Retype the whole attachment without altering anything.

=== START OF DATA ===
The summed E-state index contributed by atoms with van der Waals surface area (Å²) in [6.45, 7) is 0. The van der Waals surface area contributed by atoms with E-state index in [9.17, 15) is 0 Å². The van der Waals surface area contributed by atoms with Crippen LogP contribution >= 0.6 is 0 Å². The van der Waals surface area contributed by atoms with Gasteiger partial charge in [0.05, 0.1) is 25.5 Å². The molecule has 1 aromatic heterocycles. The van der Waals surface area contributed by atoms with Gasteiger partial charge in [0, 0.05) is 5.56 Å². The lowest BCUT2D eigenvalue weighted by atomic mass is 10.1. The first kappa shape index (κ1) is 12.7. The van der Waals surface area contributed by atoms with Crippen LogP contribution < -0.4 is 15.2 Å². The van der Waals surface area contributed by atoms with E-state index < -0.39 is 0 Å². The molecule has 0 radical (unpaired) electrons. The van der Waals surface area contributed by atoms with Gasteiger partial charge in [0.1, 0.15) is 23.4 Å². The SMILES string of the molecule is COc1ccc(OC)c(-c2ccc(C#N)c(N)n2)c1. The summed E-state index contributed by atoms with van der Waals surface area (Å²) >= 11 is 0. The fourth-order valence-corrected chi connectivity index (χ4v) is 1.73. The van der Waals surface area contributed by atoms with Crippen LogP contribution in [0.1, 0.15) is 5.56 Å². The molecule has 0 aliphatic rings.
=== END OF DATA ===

The summed E-state index contributed by atoms with van der Waals surface area (Å²) in [6.45, 7) is 0. The van der Waals surface area contributed by atoms with E-state index in [9.17, 15) is 0 Å². The van der Waals surface area contributed by atoms with Crippen LogP contribution >= 0.6 is 0 Å². The van der Waals surface area contributed by atoms with Gasteiger partial charge in [0.05, 0.1) is 25.5 Å². The molecule has 1 aromatic heterocycles. The van der Waals surface area contributed by atoms with Gasteiger partial charge in [0, 0.05) is 5.56 Å². The lowest BCUT2D eigenvalue weighted by atomic mass is 10.1. The first kappa shape index (κ1) is 12.7. The van der Waals surface area contributed by atoms with Crippen LogP contribution < -0.4 is 15.2 Å². The van der Waals surface area contributed by atoms with E-state index < -0.39 is 0 Å². The molecule has 0 radical (unpaired) electrons. The van der Waals surface area contributed by atoms with Gasteiger partial charge in [0.1, 0.15) is 23.4 Å². The SMILES string of the molecule is COc1ccc(OC)c(-c2ccc(C#N)c(N)n2)c1. The summed E-state index contributed by atoms with van der Waals surface area (Å²) >= 11 is 0. The fourth-order valence-corrected chi connectivity index (χ4v) is 1.73. The van der Waals surface area contributed by atoms with Crippen LogP contribution in [0.1, 0.15) is 5.56 Å². The molecule has 0 aliphatic rings.